How a Book Advance Gets Paid

The news from the London Book Fair that Irish writer, Kathleen MacMahon has received £500,000 for her first book, This is How It Ends is very cheering for writers and the book trade alike. Little, Brown are clearly madly in love with the book, describing it as ‘literary commercial fiction’, ie a perfect book for book clubs to savour, but also a novel to get lost in on the daily commute. The Help would be ‘literary commercial fiction’ for eg. I would argue that Bridget Jones’s Diary is also ‘literary’ in its own way – an argument for another day.

The book sounds to me like an Irish ‘Bridges of Madison County’, a book (and film) I love. It’s billed as a love story between an American man and an unemployed Irish architect. ‘You close the book, you want to bawl your eyes out, and then you want to tell everyone about it,’ her agent, Marianne Gunn O’Connor told today's The Irish Times - Marianne is also Cecelia Ahern’s agent.

Anyway, I was at a meeting this morning and I was asked how the advance would be paid – would Kathleen be handed a cheque for £500,000 as soon as she signed the contract? Not exactly.

So here’s how it works:

Usually a book contract will say something like ‘The publishers shall pay to the Author as a non-returnable advance on account of all monies that may become due to the Author under this Agreement a sum of – in this case - £500,000, being £250,000 per title, to be accounted separately.’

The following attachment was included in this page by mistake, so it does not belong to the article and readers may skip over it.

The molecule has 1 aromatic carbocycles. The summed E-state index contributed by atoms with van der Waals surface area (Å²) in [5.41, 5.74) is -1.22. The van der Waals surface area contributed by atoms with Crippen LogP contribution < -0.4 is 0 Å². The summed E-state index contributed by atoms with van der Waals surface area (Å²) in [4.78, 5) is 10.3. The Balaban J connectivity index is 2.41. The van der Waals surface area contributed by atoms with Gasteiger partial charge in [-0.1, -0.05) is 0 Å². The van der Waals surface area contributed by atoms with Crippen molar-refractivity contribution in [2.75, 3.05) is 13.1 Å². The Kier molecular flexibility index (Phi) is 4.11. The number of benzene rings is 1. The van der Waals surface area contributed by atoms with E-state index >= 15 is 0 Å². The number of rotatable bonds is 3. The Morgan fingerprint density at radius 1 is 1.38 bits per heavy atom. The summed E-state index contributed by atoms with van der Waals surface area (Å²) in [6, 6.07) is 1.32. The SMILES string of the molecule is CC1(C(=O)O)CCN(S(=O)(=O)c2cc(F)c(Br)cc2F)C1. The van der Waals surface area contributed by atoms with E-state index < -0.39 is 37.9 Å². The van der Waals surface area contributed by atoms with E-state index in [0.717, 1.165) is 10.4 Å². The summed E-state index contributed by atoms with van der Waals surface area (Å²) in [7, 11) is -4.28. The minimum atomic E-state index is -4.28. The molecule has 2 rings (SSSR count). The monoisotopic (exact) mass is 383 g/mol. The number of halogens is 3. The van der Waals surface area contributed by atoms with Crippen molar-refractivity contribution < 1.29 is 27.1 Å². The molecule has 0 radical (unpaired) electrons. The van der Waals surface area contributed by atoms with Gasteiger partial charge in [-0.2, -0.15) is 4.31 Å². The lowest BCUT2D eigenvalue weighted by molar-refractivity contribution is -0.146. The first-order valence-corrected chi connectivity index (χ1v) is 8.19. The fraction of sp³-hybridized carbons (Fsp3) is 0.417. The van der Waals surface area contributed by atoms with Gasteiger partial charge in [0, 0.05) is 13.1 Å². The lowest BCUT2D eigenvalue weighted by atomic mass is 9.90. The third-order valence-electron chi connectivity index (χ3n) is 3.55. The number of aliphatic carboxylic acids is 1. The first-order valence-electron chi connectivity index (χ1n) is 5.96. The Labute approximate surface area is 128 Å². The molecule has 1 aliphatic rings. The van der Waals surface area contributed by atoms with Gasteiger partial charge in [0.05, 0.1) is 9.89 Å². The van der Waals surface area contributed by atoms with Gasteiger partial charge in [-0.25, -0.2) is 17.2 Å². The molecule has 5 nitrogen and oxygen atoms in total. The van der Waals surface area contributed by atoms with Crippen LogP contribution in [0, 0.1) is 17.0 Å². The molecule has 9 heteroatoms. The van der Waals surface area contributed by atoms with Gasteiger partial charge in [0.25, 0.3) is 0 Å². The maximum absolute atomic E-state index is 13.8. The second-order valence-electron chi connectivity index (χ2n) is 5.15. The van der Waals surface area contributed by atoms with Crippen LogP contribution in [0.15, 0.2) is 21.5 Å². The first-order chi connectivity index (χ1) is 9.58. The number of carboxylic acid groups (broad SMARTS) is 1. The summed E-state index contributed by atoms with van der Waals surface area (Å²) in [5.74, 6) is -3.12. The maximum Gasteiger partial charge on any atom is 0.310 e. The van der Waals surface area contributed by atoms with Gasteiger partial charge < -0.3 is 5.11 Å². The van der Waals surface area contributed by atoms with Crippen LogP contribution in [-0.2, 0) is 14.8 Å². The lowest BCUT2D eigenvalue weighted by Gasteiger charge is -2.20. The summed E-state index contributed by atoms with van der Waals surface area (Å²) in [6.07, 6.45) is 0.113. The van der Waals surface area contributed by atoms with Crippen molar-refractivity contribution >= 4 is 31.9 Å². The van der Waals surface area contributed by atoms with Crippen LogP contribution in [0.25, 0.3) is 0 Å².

The money might be split up and paid as follows (ballpark figures only):

A sum on signing the contract – say £100k (£50k per title) (could be slightly more, depending on each publisher – some build it into delivery/publication etc)

A sum on delivery of each work (if book 1 of the contract already written, as in this case, part 1 of this payment would be paid on signing also for the first book) – say £50k

A sum on first UK publication of each title in the contract or eighteen months after delivery of the manuscript (whichever happens first) – say £50k

A sum on first US publication of each title in the contract (in this case, Grand Central in the US). Say £50k

Marianne Gunn O’Connor, Kathleen’s agent will take 15% of the overall deal. This would be the standard rate for a literary agent.

At present, Irish writers can earn e40,000 a year before tax. You do have to pay PRSI however.

The advance is usually non-returnable – which means it’s a gamble for the publisher. If it doesn’t sell, they can lose a lot of money. But publishers are smart and know a good book when they read one, and this one sounds great!

Apparently Kathleen will also earn more if the novel makes the bestseller lists – and obviously if film rights are sold, this will be extra income (film rights I believe are taxable as they are not book royalties as such).

So Kathleen may get a figure of say £150,000 up front – of which Ms Gunn O’Connor will get 15%, and the writer will pay tax on anything over £40k. Which is a fantastic, dream sum for any debut writer, and was the highest advance of the Fair. But also remember that her book may be the product of many years of hard work – plus a lifetime’s worth of reading, and living – you can’t write without a lot of experiences to write about! (Unless you are Emily Dickinson perhaps – again, a subject for another day.) Plus she may only write a book every two or three years – so that may be her book income for several years, not just one year.

Overall, it’s GREAT news for Irish writers – UK and US publishers are actively looking for great books by us. In fact, it’s the best news I’ve heard all week.

Yours in writing,

Sarah XXX